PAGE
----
Why Leadership Could not be Explained in 96,000+ Books
Do you know how many book titles Amazon.in has on leadership? More than 96,000!
But have we understood the topic of leadership? It’s a question I’ve always asked myself. And my response to it has mostly been ‘no’.
Initially, a common way of explaining leadership was to use successful people as examples and then list their characteristics. Management studies later moved on to talking about styles, qualities, or levels of leadership.
There is a lot of jargon on leadership doing the rounds, but the core of the subject is still elusive.
Another common understanding is that a leader “leads”, implying that you should be technically more qualified than the set of people you lead. Otherwise, you would end up following someone else’s instructions – making you more of a follower than a leader.
A common misconception also arises when we equate a leader to a superhuman – who can do the impossible…someone who has answers to all the problems, and hardly ever makes mistakes.
Thus, everyone has a different take on leadership. And since leadership is defined differently by different people, it becomes important to understand the context of the person talking about it. Here’s my belief system regarding leadership…
The human mind works in a predictable way. In order to make sense of things, it breaks them down into smaller pieces…
As children we broke down toys to understand how they worked. As adults we are taught to break down problems into smaller chunks to make them more manageable.
But when physicists broke down matter to find ‘the’ fundamental building block, they found instead many unstable sub-atomic particles.
Leadership is similar; it isn’t something that can be understood by breaking it down into qualities or styles – the whole is more than the sum of its parts.
If it were not so, leadership would have been a much better understood subject after 96,000+ books.
Moreover, by trying to explain leadership through qualities or styles, we dodge the main question, and bring in more confusion to the topic on hand. If you notice, in many corporate trainings – for lack of a better understanding of leadership – they discuss instead the differences between a manager and leader.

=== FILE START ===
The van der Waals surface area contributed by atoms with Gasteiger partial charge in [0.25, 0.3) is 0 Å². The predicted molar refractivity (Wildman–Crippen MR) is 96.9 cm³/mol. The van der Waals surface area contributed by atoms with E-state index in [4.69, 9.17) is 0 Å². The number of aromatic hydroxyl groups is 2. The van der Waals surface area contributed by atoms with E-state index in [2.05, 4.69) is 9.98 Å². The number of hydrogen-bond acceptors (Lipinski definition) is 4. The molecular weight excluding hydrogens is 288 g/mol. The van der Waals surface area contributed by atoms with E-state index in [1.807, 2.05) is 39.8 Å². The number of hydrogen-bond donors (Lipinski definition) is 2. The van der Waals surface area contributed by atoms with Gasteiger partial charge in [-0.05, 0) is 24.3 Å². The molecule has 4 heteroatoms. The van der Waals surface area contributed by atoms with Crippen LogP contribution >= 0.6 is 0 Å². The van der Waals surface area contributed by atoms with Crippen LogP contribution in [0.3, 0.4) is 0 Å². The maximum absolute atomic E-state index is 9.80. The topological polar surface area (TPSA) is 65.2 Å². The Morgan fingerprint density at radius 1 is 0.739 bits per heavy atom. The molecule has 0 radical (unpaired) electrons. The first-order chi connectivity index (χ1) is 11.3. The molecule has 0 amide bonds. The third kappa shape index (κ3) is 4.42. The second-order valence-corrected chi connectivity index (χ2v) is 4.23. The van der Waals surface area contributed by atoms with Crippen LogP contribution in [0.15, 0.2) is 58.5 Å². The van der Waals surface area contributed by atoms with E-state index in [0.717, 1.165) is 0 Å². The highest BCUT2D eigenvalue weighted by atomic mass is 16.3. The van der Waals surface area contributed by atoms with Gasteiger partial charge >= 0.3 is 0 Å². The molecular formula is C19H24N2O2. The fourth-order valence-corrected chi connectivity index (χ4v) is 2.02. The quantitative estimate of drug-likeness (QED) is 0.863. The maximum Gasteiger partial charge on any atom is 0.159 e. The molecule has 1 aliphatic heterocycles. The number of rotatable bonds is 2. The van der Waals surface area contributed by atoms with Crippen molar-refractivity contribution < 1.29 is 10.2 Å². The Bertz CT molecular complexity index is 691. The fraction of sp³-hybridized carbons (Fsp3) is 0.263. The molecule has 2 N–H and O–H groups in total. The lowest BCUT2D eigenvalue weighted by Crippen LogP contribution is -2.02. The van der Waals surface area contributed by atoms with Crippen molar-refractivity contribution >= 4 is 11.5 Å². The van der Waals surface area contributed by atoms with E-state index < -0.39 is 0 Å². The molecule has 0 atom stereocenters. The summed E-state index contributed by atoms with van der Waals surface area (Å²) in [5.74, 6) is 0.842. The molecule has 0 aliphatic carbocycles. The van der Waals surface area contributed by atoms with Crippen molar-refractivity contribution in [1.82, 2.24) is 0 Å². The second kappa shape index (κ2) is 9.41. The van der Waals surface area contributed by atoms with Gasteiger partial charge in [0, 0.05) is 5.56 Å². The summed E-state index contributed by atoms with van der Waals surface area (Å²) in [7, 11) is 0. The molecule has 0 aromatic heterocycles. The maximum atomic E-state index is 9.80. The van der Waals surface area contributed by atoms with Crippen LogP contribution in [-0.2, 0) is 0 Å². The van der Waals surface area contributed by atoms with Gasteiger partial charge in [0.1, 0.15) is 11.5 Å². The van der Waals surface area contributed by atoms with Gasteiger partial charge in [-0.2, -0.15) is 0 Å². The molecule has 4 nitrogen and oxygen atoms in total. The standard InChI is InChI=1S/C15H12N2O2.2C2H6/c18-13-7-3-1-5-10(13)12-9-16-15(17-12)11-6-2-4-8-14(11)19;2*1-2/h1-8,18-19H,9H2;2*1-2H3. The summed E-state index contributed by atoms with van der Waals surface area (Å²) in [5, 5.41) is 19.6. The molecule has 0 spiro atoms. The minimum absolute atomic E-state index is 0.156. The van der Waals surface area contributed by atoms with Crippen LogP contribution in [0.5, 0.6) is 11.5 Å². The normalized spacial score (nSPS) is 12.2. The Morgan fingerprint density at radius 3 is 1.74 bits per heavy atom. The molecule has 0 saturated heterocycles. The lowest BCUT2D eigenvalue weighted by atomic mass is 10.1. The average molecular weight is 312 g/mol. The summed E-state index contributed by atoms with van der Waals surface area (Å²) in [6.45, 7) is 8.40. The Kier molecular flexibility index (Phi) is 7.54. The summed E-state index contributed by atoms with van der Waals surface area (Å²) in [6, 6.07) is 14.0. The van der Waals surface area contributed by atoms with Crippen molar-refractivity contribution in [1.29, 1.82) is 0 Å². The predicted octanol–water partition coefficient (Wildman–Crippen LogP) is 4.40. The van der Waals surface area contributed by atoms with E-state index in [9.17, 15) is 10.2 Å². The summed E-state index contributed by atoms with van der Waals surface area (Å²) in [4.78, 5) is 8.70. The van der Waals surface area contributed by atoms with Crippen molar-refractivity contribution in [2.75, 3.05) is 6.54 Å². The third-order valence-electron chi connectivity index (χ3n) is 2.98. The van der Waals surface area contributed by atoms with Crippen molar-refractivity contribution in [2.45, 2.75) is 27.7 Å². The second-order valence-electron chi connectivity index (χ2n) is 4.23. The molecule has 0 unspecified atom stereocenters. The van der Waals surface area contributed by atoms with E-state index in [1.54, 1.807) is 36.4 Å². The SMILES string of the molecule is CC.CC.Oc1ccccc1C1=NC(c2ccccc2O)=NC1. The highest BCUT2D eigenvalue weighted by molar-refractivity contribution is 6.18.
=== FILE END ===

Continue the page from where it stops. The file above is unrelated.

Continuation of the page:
But did great leaders study leadership in this way? If leadership is to be really understood, it has to be made more direct and simple.
Now that my rationale is underway, let’s attempt to understand leadership better…
Leadership is almost always attributed to the ability to give great results when faced with tough situations. Yes, vision is important but it is not enough. It is not about ‘what the solution is’, but about executing that solution and resolving the situation at hand that creates great leaders.
Hence ‘good’ leaders are able to achieve desired results. The ‘desired results’ may have layers, and we will discuss that later…but if leadership is essentially about finding solutions, then first there has to be a problem.
Hypothesis 1: A leader can’t exist independent of the problem.
Think of ten leaders you admire. All of them without exception would have faced a problem or a challenge that they worked to resolve, and as a result were considered great leaders.
Corollary: In our stories and real life, a hero too is someone who emerges after going through a situation of conflict and coming out unscathed. Are leaders and heroes the same then?
Here are two examples – James Bond and Mahatma Gandhi. Even a British would not think of James Bond as a leader though he gets results. And Mahatma Gandhi? The Dandi March he undertook in 1930 to protest the salt tax, has been considered a milestone in his leadership journey. Considering the euphoria, you would think the taxes were withdrawn. Well, they were withdrawn…though not by the British, but by Jawaharlal Nehru in 1946 – a good 16 years later. If Mahatma Gandhi was a hero of any story, the salt tax would have been repealed the next day.